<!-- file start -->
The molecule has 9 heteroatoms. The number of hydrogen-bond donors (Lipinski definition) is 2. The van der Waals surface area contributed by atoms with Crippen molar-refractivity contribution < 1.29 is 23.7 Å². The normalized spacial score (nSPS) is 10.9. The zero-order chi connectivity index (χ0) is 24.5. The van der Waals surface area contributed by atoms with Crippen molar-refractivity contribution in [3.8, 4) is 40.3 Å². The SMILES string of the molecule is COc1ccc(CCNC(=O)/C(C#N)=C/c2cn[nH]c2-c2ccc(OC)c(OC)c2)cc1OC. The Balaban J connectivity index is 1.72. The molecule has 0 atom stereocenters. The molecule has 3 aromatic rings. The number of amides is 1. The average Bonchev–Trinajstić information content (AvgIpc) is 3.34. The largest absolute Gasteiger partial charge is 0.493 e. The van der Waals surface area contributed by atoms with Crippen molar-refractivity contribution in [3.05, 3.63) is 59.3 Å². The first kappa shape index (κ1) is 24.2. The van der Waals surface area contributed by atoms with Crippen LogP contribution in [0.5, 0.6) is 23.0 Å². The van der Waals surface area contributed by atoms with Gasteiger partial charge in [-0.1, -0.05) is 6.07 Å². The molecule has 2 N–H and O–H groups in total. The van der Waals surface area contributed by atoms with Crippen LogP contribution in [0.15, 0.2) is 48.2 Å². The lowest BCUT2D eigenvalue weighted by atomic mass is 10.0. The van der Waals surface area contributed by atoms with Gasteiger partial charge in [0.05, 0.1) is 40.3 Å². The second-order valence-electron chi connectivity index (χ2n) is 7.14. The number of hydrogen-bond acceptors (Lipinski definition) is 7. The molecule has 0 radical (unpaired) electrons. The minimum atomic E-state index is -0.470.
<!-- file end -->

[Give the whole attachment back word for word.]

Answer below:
The molecule has 9 heteroatoms. The number of hydrogen-bond donors (Lipinski definition) is 2. The van der Waals surface area contributed by atoms with Crippen molar-refractivity contribution < 1.29 is 23.7 Å². The normalized spacial score (nSPS) is 10.9. The zero-order chi connectivity index (χ0) is 24.5. The van der Waals surface area contributed by atoms with Crippen molar-refractivity contribution in [3.8, 4) is 40.3 Å². The SMILES string of the molecule is COc1ccc(CCNC(=O)/C(C#N)=C/c2cn[nH]c2-c2ccc(OC)c(OC)c2)cc1OC. The Balaban J connectivity index is 1.72. The molecule has 0 atom stereocenters. The molecule has 3 aromatic rings. The number of amides is 1. The average Bonchev–Trinajstić information content (AvgIpc) is 3.34. The largest absolute Gasteiger partial charge is 0.493 e. The van der Waals surface area contributed by atoms with Crippen molar-refractivity contribution in [3.05, 3.63) is 59.3 Å². The first kappa shape index (κ1) is 24.2. The van der Waals surface area contributed by atoms with Crippen LogP contribution in [0.5, 0.6) is 23.0 Å². The van der Waals surface area contributed by atoms with Gasteiger partial charge in [-0.1, -0.05) is 6.07 Å². The molecule has 2 N–H and O–H groups in total. The van der Waals surface area contributed by atoms with Crippen LogP contribution in [0.15, 0.2) is 48.2 Å². The lowest BCUT2D eigenvalue weighted by atomic mass is 10.0. The van der Waals surface area contributed by atoms with Gasteiger partial charge in [0.05, 0.1) is 40.3 Å². The second-order valence-electron chi connectivity index (χ2n) is 7.14. The number of hydrogen-bond acceptors (Lipinski definition) is 7. The molecule has 0 radical (unpaired) electrons. The minimum atomic E-state index is -0.470.